Recent reports from Iceland over the past week have mentioned the fact that at the Askja volcano deep in the uninhibited interior of Iceland there is an ice-free lake. But why is this newsworthy? Bit of background before you get my view/opinion.
The lake in question occupies an oval 4-5 km diameter depression formed in the aftermath of the 1875 eruption at Askja. The lake is Iceland’s deepest lake at c.220 metres deep, and probably took about 30 years to fill to the brim after the eruption, judging by surveys taken afterwards, notably by the Danish surveyor Caroc. But after the formation of the depression (i.e. caldera) which became filled by water, there was a series of eruptions in the 1920s, some of which were around the lake margins and clearly controlled by the caldera fault system that created the c.220 m deep depression. Even now, on a still and humid day, steam rises along a fair bit of the lake shore indicating that the caldera fault system produced in 1875 still acts as a conduit for uprising heat from the underlying plexus of cooling magma storage pods.
Back to the present ‘issue’. At this time of year the lake should be covered by ice, with thick rafts on the Eastern shore where wind had moved the early formed but isolated sheets. I have seen these personally, as they can persist till June. But the images show most of the lake free of ice, apart from the eastern shore which is where some of the most vigorous geothermal areas are. However this may simply be that there is thicker ice here plus the heat is escaping without melting completely though the ice (i.e. laterally).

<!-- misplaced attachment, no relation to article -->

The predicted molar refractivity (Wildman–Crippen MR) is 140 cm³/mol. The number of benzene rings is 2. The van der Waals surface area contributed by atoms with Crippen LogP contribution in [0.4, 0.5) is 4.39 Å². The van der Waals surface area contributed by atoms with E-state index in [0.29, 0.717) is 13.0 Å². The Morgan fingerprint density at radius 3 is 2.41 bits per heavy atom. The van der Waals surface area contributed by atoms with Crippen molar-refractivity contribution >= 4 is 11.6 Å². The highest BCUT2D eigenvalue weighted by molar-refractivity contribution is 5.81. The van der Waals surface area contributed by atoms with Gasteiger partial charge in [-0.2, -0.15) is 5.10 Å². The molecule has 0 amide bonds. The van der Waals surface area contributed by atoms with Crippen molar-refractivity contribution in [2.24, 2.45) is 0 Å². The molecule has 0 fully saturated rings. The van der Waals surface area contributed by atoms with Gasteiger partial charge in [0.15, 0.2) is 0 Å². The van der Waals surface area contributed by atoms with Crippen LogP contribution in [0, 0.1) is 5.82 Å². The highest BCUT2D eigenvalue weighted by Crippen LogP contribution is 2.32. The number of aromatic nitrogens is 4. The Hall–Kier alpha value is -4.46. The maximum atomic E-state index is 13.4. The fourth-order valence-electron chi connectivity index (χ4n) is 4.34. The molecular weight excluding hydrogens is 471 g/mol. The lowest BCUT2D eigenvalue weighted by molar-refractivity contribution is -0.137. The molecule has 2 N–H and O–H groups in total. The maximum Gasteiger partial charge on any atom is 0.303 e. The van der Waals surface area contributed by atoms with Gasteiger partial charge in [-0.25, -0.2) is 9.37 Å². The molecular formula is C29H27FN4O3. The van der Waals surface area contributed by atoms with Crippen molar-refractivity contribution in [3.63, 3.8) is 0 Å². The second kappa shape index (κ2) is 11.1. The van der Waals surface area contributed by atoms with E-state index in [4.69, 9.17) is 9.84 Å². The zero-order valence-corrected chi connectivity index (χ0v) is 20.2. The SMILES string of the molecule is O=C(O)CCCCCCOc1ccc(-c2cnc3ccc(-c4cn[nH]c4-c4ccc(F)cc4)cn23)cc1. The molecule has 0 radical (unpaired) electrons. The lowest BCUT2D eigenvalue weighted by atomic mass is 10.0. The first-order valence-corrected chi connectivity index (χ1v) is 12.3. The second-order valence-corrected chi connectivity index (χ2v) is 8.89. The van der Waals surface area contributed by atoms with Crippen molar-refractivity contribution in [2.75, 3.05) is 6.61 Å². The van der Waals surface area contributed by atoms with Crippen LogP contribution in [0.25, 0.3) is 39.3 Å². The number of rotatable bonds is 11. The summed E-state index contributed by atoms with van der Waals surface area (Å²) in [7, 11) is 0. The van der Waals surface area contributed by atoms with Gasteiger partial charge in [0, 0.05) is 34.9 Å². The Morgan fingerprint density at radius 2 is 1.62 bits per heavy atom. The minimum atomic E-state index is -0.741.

So what can be doing this? An obvious answer is that the water is either too warm to freeze or that the water is being moved too quickly for ice to form easily. But the Met Office records do not support water being moved purely by wind. So an additional heat input into the lake seems likely, but does this imply that an eruption is imminent? Definitely not! Though it is possible that this activity may the precursor to an eruption (after all, there is at least one island in the lake formed by a 1920s eruption). More likely is an additional but short-term heat input from the geothermal system. This would do more to stir the lake waters than to heat them up, so aerial surveys looking for higher water temperatures are likely to find nothing definitive unless the thermal input is high enough to overcome the effective buffering of such a large water mass and enable warm water to reach the lake surface.
I rather hope an eruption does not happen, or if it does then it does not disturb the lava flow I intend to work on in late August 2012. Rather quirkily it is called ‘Batshraun’ which means ‘boat lava’ and was named because some country folk left a boat by the lakeside in the 1920s and when they came back the next summer they found where they left the boat covered by a new lava flow. Finally, it is very difficult to get to Askja at this time of year. Helicopter is the only swift way. During the coming weeks Askja will be looked at carefully and we will know more about the significance of the ice-free lake. There could of course be an innocuous and innocent explanation unrelated to anything volcanic and/or geothermal… such as a sudden thaw pouring a thin sheet of water onto the ice.
There are plans for a scientific team from Iceland to visit the lake, and if they manage to do this soon then this little mystery might be solved.